Pop, Metal, Japan and Me

About six months ago someone shared the YouTube clip below on Facebook with some accompanying confession of guilt over how catchy they found it. The thumbnail and description for the embedded video made it pretty obvious that this was a Japanese pop (J-pop) song and having already acquired a taste for J-pop some years ago I decided to check it out. I think it’s fair to say it wasn’t entirely what I was expecting.

When I saw Babymetal for the first time I was struck with sudden shock and amusement. While the vocals and choreography are undeniably lifted straight from the J-pop handbook, it had been married with the somewhat unlikely partner “metal”. What was more unusual was that it worked despite the fact the heavy metal elements being likely to alienate many J-pop fans and vice versa. But as a fan of both genres I felt like I had found a valuable favourite in the vast music landscape. So I immediately sought out more.

The above song is the one that really won me over and it wasn’t until after a few listens that I realized why. I realized that the melody was an appropriation from a piece of traditional Japanese folk music called Sakura that I had actually been introduced to in my very early childhood by an episode of the Australian children’s program Playschool. Suddenly this simple pop-metal mashup struck another unlikely balance between personal nostalgia for a Caucasian Australian and the traditions of Japanese culture. I do not speak Japanese, so the lingual meanings of the song are completely lost on me. But through my own nostalgia and recollection that Sakura is “the cherry blossom song” I do get a strange sense of meaning from the song, although I am aware that this meaning could be largely unique to me.

But Babymetal taught me something else about modern Japanese music and my own hidden assumptions. I realized that up until this point I had viewed J-pop in relation to the American pop I had grown up with, as if J-pop was merely a flavour of something that America had created. I saw Japanese music as “doing what Westerners do, but better” without really considering that Japanese musicians are also drawing from their own culture and creating something of their own.

5 comments

  1. Thank you for the introduction to babymetal! What do you think are the politics of this genre given your reading? Is it purely commercial or is there something more political to this mashup performance?

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    1. I get the impression it was a commercial decision. As far as I know the girls were already conventional J-pop stars in their own right and had no prior knowledge of metal as a genre before the new group was formed. That said I wouldn’t have picked it as a commercial decision in that it doesn’t seem like a safe, money-making venture from a marketing and business standpoint. But perhaps that’s reflective of Japanese culture and my own assumptions in a different sense?

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  2. I have to admit that I didn’t actually mind listening to Babymetal, considering I’m neither a metal or j-pop fan. Kudos for picking up on the melody appropriation though, I would not of gotten that. It’s interesting how you pointed out that you assumed it was a byproduct of America, I think we need to start moving away from that orientalist point of view we are so accustomed to adopting, to really appreciate Asian media.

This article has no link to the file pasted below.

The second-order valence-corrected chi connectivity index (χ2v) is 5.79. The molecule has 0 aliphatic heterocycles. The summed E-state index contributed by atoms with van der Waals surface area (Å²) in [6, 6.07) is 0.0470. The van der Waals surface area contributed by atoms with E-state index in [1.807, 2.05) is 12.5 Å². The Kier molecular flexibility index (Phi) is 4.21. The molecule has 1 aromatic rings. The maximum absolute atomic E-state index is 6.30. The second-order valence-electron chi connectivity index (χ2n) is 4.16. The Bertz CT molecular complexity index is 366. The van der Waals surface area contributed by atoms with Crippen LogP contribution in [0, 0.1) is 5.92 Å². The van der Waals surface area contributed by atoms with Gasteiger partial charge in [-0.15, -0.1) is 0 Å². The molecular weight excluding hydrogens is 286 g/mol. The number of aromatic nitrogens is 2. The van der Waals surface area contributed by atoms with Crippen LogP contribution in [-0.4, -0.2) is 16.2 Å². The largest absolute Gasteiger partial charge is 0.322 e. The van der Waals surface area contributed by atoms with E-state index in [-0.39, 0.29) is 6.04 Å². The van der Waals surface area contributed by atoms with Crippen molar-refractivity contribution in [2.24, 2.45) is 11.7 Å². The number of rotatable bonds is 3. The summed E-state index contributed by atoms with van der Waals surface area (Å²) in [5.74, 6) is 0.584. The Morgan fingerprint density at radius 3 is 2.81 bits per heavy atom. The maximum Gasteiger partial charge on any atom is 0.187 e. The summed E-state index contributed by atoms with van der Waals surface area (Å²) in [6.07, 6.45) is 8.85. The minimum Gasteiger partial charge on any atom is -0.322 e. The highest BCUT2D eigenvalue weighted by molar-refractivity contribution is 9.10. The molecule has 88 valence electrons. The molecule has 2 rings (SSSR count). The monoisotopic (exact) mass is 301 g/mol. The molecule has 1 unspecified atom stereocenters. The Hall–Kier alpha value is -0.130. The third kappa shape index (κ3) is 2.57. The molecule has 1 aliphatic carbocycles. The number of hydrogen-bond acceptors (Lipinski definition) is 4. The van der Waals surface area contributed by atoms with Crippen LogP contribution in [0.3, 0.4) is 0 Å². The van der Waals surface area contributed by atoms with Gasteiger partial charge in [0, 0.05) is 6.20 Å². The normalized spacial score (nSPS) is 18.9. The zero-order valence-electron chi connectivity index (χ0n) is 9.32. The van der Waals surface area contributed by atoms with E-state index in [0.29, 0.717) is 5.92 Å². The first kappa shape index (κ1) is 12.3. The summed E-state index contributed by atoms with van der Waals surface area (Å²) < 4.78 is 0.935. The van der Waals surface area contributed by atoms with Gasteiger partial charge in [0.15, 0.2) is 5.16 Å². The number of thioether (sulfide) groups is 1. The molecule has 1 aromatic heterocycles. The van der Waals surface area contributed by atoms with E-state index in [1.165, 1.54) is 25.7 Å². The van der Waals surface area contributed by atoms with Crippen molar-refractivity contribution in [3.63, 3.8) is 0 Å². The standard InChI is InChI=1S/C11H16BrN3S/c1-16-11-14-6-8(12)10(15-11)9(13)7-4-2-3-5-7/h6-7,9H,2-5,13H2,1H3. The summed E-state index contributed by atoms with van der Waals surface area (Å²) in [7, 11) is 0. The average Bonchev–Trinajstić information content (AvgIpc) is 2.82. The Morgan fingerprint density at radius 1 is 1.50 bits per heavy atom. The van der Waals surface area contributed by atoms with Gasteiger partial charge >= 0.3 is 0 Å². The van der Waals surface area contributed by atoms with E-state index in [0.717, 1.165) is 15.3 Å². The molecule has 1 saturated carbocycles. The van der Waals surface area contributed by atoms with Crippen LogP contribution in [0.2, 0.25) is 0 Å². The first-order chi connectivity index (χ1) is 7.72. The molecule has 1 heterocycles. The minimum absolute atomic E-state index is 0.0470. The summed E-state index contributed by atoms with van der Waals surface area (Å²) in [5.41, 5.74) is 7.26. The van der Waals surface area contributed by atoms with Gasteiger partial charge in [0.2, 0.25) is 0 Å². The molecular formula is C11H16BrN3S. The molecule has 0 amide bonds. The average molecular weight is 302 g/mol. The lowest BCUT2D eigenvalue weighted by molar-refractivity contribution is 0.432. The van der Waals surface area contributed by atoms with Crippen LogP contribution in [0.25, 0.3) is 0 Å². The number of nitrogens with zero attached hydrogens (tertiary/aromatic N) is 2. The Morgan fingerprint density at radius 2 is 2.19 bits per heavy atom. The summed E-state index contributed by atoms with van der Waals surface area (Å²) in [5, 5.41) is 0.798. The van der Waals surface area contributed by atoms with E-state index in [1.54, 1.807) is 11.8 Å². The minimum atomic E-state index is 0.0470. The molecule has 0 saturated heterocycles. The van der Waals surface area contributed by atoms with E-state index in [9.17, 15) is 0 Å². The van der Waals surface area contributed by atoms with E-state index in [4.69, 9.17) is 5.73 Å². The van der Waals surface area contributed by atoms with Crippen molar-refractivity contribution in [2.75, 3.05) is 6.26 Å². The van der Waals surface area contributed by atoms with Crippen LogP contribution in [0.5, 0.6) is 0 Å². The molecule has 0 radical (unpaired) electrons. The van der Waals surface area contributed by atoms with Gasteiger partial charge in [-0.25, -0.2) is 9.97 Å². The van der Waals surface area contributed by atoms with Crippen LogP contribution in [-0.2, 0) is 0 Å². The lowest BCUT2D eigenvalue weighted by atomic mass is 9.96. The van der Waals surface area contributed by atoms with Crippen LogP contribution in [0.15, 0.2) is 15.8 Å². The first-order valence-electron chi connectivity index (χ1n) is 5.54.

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  3. So I just posted my blog post for this week and thought I’d scroll through the other posts, good choice on Babymetal because I chose the same thing!

    From my own research on Babymetal it’s definitely seems to have been a commercial decision. The members of Babymetal were signed to a talent agency and their producer who was the one who decided to combine the genres of J-pop and metal. The girls apparently had never heard metal before being a part of the group.

    And although it was definitely a risky business move to combine these two genres it was successful in the end because Babymetal was the opening act for some of the tour dates on Lady GaGa’s recent tour in the US. Which is pretty impressive to have a Japanese act opening for such a huge performer on her US dates not just ones in Japan.

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  4. After listening to Kawaii all week, it seems as if Babymetal isn’t much of a leap stylistically, rather blatantly highlighting grotesque themes prevalent throughout J-Pop. I was very interested to read in her interview with Dazed Digital about Kyary Pamyu Pamyu’s obsession with horror films like Texas Chainsaw Massacre and finding the sound of high school girls laughing terrifying, because they’re out of their minds.

    J-Pop seems to present a very interesting narrative in a self-reflexive highlighting of the intense commercialisation of these “products”. Presenting the idea that the wheels are bound to fall off if you push something that hard, poison is going to infect the perfect process. The paradox is presented really well in this video I think https://www.youtube.com/watch?v=yzC4hFK5P3g#t=97 especially in the silence at the beginning.

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